Lastly

“Since World War II, we use exponentially more chemicals; environmental regulations, such as the Clean Air and Water Act have been gutted; drugs like SSRIs and antibiotics are not only in heavy use, they are now ubiquitous in our food and our water. A study at Columbia University’s Mailman School of Public Health has found that burning fossil fuels releases toxins like polycyclic aromatic hydrocarbons, which have been shown to be associated with developmental delays.”

If there’s one thing that I shouldn’t have to keep stressing it’s that Autism isn’t on the rise at all. The percentage of people who have Autism has been the same since the dawn of time. People are so desperate to fuel this fear agenda that they will look for anything and twist those facts to purport their own agenda. What people fail to understand is that what we know about Autism now is very different than what we knew about it 70 years ago. The rate of diagnosis-es is what’s been on the rise and that’s because years of research has allowed doctors to understand Autism as a spectrum in the first place. People also fail to understand that because this spectrum exists, doctors are able to give proper diagnosis-es to those who 70 years ago we would have simply considered crazy or “mentally retarded” for lack of better words within that context. Also, can we stop blaming Autism on outside influences? Anything pertaining to vaccines, chemicals, and gluten are always going to be debunked, ALWAYS! I just had some Vietnamese food earlier in the day which I’m pretty sure had a ton of gluten in it. I didn’t feel anymore Autistic than I did a few hours ago. I used some cleaning chemicals to clean my windows some time ago and I don’t feel anymore Autistic than I did prior. Just took a whiff of that Boston air which probably consists of some of those pollutants that you’re raving about, I still don’t feel anymore Autistic than I did prior. I didn’t get to where I am by eliminating any of these from my life, I got here by working around my deficits in order to become the best possible version of myself and your child can too, if you’re patient enough to endure a very lengthy trial an error process.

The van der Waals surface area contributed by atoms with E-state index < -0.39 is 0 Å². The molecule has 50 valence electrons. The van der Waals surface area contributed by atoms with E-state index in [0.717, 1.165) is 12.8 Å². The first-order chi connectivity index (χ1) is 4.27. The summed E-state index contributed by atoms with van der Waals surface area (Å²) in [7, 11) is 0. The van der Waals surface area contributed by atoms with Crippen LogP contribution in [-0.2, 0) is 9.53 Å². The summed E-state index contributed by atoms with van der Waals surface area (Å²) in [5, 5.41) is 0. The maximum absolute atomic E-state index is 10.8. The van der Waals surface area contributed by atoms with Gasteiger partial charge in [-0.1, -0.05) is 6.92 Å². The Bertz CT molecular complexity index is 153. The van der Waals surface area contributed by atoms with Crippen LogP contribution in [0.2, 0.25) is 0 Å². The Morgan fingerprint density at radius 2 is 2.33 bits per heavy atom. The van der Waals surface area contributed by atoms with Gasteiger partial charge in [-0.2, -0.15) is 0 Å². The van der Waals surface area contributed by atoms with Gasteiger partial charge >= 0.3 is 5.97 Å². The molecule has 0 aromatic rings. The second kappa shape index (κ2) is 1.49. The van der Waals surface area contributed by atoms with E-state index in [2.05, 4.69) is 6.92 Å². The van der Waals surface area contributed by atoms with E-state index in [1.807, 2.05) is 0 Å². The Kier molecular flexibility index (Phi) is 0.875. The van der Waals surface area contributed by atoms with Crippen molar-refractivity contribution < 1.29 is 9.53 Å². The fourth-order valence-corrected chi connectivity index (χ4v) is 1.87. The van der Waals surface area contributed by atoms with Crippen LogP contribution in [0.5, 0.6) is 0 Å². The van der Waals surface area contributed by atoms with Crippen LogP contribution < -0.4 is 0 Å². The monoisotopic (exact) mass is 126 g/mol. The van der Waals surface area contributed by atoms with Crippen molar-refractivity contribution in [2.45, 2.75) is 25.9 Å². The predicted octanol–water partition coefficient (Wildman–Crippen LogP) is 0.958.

“Being a parent of a child with severe autism in no way diminishes my respect and admiration for Jerry Seinfeld and others striving for autism acceptance. What I am proposing is separating the high-functioning end of the spectrum — perhaps calling it something else — so that we can focus on the urgent and looming issue at hand.”

Again, Autism isn’t a kid throwing tantrums, screaming, being destructive, and reeking havoc but it also isn’t just Jerry Seinfeld, Temple Grandin, and other high functioning adults. Autism is a spectrum and to separate the higher functioning people into their own category and call us something else isn’t what Autism is about. Everyone no matter what part of the spectrum brings their own special gifts to they table and are all capable of once again becoming the best version of themselves given you allow them and yourselves the space to make mistakes. Just because you view your day to day as doom and gloom in no way means that you can belittle the higher end or any part of the spectrum just to make it about yourself and the rest of the parents that agree with your ignorance. This line is a slap in the face to all of us Autistics who struggle greatly to get to were we are. Again, Autism a spectrum of disorders and stories that paint an even bigger picture, one of acceptance and tolerance. You have no place to pick and choose which stories get represented for they sake of painting what ever scenario you want to push on people.